The kids are all right. And so are their grandparents. Why? Because Social Security is there — for all of us. And we can make that promise even better by making sure we all pay the same tax rate for the same guarantee.
The Social Security Trustees report shows solid funding for the next 23 years. Signed into law by Ronald Reagan, one purpose of the 1982 Social Security reforms was to build up a trust fund to fund the retirement of the baby boomers. As they retired, the trust fund would eventually be spent down. Right now, the trust fund holds $2.7 trillion and is projected to grow to $2.9 trillion. After that, it will slowly shrink, as designed. And after us baby boomers fade away, Social Security will continue to be funded through payroll taxes, as it has for much of the past 75-plus years.
We need Social Security more than ever today. Half of private sector workers work for employers who don’t have any retirement plans. Only three percent of workers in the private sector have a defined benefit pension. A typical worker between the ages of 55 and 64 with a deferred contribution account has $40,000 in that account. That’s good for a monthly payment of about $280! So the only thing that soon-to-be retirees can depend upon, without question, is Social Security.
In Snohomish County, 101,000 people receive Social Security benefits — one out of seven people. Of those, seven out of 10 are retirees over age 65; 7,000 are children who have lost a working parent or live with their disabled parent or retired grandparents; and 15,000 are disabled workers.
Altogether Social Security pumps $1.5 billion a year into the Snohomish County economy. So if you want to hobble our economy and take away a job multiplier, just start cutting Social Security benefits. Unfortunately, that is exactly what President Obama, House Speaker John Boehner, most Republicans, and some Democrats, all buried inside the Washington D.C. beltway, are proposing to do.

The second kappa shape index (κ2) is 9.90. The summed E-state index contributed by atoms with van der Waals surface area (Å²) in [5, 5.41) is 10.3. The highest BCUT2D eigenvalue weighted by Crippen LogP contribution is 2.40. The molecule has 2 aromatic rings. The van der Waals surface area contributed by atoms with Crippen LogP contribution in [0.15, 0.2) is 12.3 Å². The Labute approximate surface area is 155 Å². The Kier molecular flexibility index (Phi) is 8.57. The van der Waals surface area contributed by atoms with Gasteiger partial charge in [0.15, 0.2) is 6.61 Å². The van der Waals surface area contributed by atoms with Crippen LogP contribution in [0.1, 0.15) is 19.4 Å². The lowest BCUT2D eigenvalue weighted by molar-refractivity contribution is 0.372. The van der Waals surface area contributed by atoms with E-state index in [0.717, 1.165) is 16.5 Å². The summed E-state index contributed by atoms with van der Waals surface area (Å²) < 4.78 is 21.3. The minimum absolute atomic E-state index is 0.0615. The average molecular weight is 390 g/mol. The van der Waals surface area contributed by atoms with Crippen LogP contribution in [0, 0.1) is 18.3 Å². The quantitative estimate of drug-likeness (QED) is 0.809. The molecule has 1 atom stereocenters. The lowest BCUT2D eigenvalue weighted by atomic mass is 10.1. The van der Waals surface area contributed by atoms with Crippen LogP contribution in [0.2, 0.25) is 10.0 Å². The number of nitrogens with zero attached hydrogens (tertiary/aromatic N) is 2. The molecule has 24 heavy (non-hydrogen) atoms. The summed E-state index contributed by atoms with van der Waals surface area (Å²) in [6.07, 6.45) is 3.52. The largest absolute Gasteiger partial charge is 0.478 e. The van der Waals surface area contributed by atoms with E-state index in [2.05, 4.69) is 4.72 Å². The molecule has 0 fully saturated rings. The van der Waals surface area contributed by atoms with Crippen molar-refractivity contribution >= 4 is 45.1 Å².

They are trumpeting a new way of calculating inflation called the “Chained CPI.” It’s an apt name, because it chains retirees to the edge of poverty. Most of us know at least a few Social Security recipients. Their average benefit is $1,215 a month. That’s less than $15,000 a year. Two-thirds of all retirees depend on Social Security for more than half of their retirement income. Under the “Chained CPI” proposal, if you retire at age 65 and live to 90, you stand to lose over $20,000 in benefits.
Proponents tout the Chained CPI as a more accurate index of inflation. But the fact is, the existing index already underestimates necessary cost-of-living adjustments, because it assumes seniors are buying things like iPads and cars — for which prices are falling — while not giving enough weight to the cost of drugs, health care, and housing.
Taking an already inaccurate measure of inflation and reducing it further is both immoral and irresponsible. Instead of planning back-door cuts, our leaders should be working on increasing benefits. Luckily, there is an easy way to do this: it’s called “Scrap the Cap.”
Right now we pay Social Security taxes (FICA) on all wages up to $113,700. Anything above that amount is not taxed. As more income has migrated from middle class workers to the already wealthy, a lesser amount of national income is contributed to Social Security. A simple way to solve this problem is to just “scrap the cap” — that is, get rid of the tax cap on wages, so high-income executives pay the same Social Security tax rate as the typical clerk, barista, machinist, nurse, teacher, or sanitation worker. Then those additional contributions could be used to switch to the CPI-Elderly inflation index, which takes into account the spending of retirees on health care. Sen. Maria Cantwell has proposed this very idea.
Congressman Rick Larsen, for his part, has cosponsored legislation to oppose switching to the “chained CPI” and has pledged his support for “scrapping the cap.” Rep. Larsen understands the value of Social Security, and he doesn’t just proclaim this as a campaign slogan to get votes. With more people like him and Sen. Cantwell representing us in Congress, perhaps our kids’ kids will be all right, too.
Originally published at Washington Policy Watch